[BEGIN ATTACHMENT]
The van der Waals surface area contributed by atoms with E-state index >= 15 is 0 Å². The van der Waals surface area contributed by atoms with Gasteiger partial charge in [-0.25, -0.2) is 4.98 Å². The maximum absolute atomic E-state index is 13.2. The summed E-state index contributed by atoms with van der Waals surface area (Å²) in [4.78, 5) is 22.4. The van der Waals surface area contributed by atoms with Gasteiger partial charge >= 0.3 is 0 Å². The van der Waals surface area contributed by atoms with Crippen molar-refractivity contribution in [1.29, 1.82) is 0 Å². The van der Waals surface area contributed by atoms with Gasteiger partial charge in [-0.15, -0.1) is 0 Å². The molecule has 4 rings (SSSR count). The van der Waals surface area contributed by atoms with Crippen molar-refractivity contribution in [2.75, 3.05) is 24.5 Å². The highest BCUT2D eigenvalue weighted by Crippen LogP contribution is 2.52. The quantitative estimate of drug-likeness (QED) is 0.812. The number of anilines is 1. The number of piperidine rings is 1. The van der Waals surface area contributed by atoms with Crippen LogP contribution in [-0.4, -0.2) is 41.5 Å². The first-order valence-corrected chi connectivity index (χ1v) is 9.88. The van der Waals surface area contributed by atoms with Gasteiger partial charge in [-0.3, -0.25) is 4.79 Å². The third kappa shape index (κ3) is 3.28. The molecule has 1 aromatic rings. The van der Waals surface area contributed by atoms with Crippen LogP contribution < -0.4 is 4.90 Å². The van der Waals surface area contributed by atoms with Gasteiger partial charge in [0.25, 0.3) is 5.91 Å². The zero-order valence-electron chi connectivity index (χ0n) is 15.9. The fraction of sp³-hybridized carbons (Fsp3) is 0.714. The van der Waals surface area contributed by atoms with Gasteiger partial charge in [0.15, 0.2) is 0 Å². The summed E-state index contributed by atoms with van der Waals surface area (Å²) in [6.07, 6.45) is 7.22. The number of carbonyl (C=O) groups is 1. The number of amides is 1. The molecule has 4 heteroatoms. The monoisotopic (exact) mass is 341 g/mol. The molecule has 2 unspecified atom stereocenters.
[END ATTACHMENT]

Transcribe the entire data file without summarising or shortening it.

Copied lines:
The van der Waals surface area contributed by atoms with E-state index >= 15 is 0 Å². The van der Waals surface area contributed by atoms with Gasteiger partial charge in [-0.25, -0.2) is 4.98 Å². The maximum absolute atomic E-state index is 13.2. The summed E-state index contributed by atoms with van der Waals surface area (Å²) in [4.78, 5) is 22.4. The van der Waals surface area contributed by atoms with Gasteiger partial charge >= 0.3 is 0 Å². The van der Waals surface area contributed by atoms with Crippen molar-refractivity contribution in [1.29, 1.82) is 0 Å². The van der Waals surface area contributed by atoms with Gasteiger partial charge in [-0.15, -0.1) is 0 Å². The molecule has 4 rings (SSSR count). The van der Waals surface area contributed by atoms with Crippen molar-refractivity contribution in [2.75, 3.05) is 24.5 Å². The highest BCUT2D eigenvalue weighted by Crippen LogP contribution is 2.52. The quantitative estimate of drug-likeness (QED) is 0.812. The number of anilines is 1. The number of piperidine rings is 1. The van der Waals surface area contributed by atoms with Crippen LogP contribution in [-0.4, -0.2) is 41.5 Å². The first-order valence-corrected chi connectivity index (χ1v) is 9.88. The van der Waals surface area contributed by atoms with Gasteiger partial charge in [-0.3, -0.25) is 4.79 Å². The third kappa shape index (κ3) is 3.28. The molecule has 1 aromatic rings. The van der Waals surface area contributed by atoms with Crippen LogP contribution < -0.4 is 4.90 Å². The van der Waals surface area contributed by atoms with Gasteiger partial charge in [0.25, 0.3) is 5.91 Å². The zero-order valence-electron chi connectivity index (χ0n) is 15.9. The fraction of sp³-hybridized carbons (Fsp3) is 0.714. The van der Waals surface area contributed by atoms with Gasteiger partial charge in [0.15, 0.2) is 0 Å². The summed E-state index contributed by atoms with van der Waals surface area (Å²) in [6.07, 6.45) is 7.22. The number of carbonyl (C=O) groups is 1. The number of amides is 1. The molecule has 4 heteroatoms. The monoisotopic (exact) mass is 341 g/mol. The molecule has 2 unspecified atom stereocenters.